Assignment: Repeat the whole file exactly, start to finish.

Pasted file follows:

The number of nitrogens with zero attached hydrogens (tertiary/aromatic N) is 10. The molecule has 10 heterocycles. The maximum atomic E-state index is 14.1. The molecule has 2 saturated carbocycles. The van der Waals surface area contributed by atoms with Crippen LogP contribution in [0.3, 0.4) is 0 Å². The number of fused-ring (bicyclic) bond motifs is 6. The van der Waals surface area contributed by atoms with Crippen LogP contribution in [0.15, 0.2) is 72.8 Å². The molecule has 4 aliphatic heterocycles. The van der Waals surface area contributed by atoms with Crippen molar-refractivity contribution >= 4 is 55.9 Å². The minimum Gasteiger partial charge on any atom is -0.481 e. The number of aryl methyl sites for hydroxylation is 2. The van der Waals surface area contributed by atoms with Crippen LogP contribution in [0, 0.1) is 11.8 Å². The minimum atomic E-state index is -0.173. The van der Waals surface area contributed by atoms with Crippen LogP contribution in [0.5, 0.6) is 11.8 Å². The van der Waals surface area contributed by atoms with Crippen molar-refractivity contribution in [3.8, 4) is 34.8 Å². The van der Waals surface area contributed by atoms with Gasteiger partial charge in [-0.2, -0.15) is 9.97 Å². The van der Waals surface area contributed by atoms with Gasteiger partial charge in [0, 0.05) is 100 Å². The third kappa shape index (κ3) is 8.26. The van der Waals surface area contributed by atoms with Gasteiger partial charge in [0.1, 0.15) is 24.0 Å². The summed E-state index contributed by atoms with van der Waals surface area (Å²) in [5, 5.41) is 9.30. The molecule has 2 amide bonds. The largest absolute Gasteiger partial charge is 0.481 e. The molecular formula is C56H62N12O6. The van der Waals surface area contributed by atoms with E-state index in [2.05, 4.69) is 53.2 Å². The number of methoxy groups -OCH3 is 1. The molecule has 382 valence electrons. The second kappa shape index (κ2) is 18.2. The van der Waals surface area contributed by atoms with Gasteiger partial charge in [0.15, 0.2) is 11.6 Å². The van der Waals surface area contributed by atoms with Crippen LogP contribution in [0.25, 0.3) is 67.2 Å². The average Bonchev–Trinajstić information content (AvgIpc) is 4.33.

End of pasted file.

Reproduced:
The number of nitrogens with zero attached hydrogens (tertiary/aromatic N) is 10. The molecule has 10 heterocycles. The maximum atomic E-state index is 14.1. The molecule has 2 saturated carbocycles. The van der Waals surface area contributed by atoms with Crippen LogP contribution in [0.3, 0.4) is 0 Å². The number of fused-ring (bicyclic) bond motifs is 6. The van der Waals surface area contributed by atoms with Crippen LogP contribution in [0.15, 0.2) is 72.8 Å². The molecule has 4 aliphatic heterocycles. The van der Waals surface area contributed by atoms with Crippen molar-refractivity contribution >= 4 is 55.9 Å². The minimum Gasteiger partial charge on any atom is -0.481 e. The number of aryl methyl sites for hydroxylation is 2. The van der Waals surface area contributed by atoms with Crippen LogP contribution in [0, 0.1) is 11.8 Å². The minimum atomic E-state index is -0.173. The van der Waals surface area contributed by atoms with Crippen LogP contribution in [0.5, 0.6) is 11.8 Å². The van der Waals surface area contributed by atoms with Crippen molar-refractivity contribution in [3.8, 4) is 34.8 Å². The van der Waals surface area contributed by atoms with Gasteiger partial charge in [-0.2, -0.15) is 9.97 Å². The van der Waals surface area contributed by atoms with Gasteiger partial charge in [0, 0.05) is 100 Å². The third kappa shape index (κ3) is 8.26. The van der Waals surface area contributed by atoms with Gasteiger partial charge in [0.1, 0.15) is 24.0 Å². The summed E-state index contributed by atoms with van der Waals surface area (Å²) in [5, 5.41) is 9.30. The molecule has 2 amide bonds. The largest absolute Gasteiger partial charge is 0.481 e. The molecular formula is C56H62N12O6. The van der Waals surface area contributed by atoms with E-state index in [2.05, 4.69) is 53.2 Å². The number of methoxy groups -OCH3 is 1. The molecule has 382 valence electrons. The second kappa shape index (κ2) is 18.2. The van der Waals surface area contributed by atoms with Gasteiger partial charge in [0.15, 0.2) is 11.6 Å². The van der Waals surface area contributed by atoms with Crippen LogP contribution in [0.25, 0.3) is 67.2 Å². The average Bonchev–Trinajstić information content (AvgIpc) is 4.33.